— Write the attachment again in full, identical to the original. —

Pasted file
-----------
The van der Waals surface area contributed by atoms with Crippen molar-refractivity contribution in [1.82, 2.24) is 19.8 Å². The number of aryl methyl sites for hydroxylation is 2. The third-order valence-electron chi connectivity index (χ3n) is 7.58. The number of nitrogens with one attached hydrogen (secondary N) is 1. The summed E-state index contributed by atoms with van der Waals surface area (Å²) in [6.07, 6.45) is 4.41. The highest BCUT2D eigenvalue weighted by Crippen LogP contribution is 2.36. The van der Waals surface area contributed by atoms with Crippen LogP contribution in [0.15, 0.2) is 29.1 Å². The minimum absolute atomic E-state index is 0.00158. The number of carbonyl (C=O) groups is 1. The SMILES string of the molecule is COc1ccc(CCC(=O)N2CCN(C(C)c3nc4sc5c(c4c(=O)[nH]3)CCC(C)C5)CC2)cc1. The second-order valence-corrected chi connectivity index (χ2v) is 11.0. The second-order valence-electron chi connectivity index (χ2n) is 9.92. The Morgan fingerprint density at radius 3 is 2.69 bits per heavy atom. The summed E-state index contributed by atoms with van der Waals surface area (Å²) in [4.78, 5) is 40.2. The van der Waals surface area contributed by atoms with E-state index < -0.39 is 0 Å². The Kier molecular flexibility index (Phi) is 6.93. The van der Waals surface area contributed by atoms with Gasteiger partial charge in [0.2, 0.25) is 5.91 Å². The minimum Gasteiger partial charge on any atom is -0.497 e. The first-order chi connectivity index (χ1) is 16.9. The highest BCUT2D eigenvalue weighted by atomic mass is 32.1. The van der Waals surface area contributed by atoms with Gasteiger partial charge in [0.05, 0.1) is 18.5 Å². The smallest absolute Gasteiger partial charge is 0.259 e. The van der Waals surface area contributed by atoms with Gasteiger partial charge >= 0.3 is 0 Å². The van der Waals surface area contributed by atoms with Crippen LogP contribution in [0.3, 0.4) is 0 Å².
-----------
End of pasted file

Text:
The van der Waals surface area contributed by atoms with Crippen molar-refractivity contribution in [1.82, 2.24) is 19.8 Å². The number of aryl methyl sites for hydroxylation is 2. The third-order valence-electron chi connectivity index (χ3n) is 7.58. The number of nitrogens with one attached hydrogen (secondary N) is 1. The summed E-state index contributed by atoms with van der Waals surface area (Å²) in [6.07, 6.45) is 4.41. The highest BCUT2D eigenvalue weighted by Crippen LogP contribution is 2.36. The van der Waals surface area contributed by atoms with Crippen LogP contribution in [0.15, 0.2) is 29.1 Å². The minimum absolute atomic E-state index is 0.00158. The number of carbonyl (C=O) groups is 1. The SMILES string of the molecule is COc1ccc(CCC(=O)N2CCN(C(C)c3nc4sc5c(c4c(=O)[nH]3)CCC(C)C5)CC2)cc1. The second-order valence-corrected chi connectivity index (χ2v) is 11.0. The second-order valence-electron chi connectivity index (χ2n) is 9.92. The Morgan fingerprint density at radius 3 is 2.69 bits per heavy atom. The summed E-state index contributed by atoms with van der Waals surface area (Å²) in [4.78, 5) is 40.2. The van der Waals surface area contributed by atoms with E-state index < -0.39 is 0 Å². The Kier molecular flexibility index (Phi) is 6.93. The van der Waals surface area contributed by atoms with Gasteiger partial charge in [0.2, 0.25) is 5.91 Å². The minimum Gasteiger partial charge on any atom is -0.497 e. The first-order chi connectivity index (χ1) is 16.9. The highest BCUT2D eigenvalue weighted by atomic mass is 32.1. The van der Waals surface area contributed by atoms with Gasteiger partial charge in [0.05, 0.1) is 18.5 Å². The smallest absolute Gasteiger partial charge is 0.259 e. The van der Waals surface area contributed by atoms with Gasteiger partial charge >= 0.3 is 0 Å². The van der Waals surface area contributed by atoms with Crippen LogP contribution in [0.3, 0.4) is 0 Å².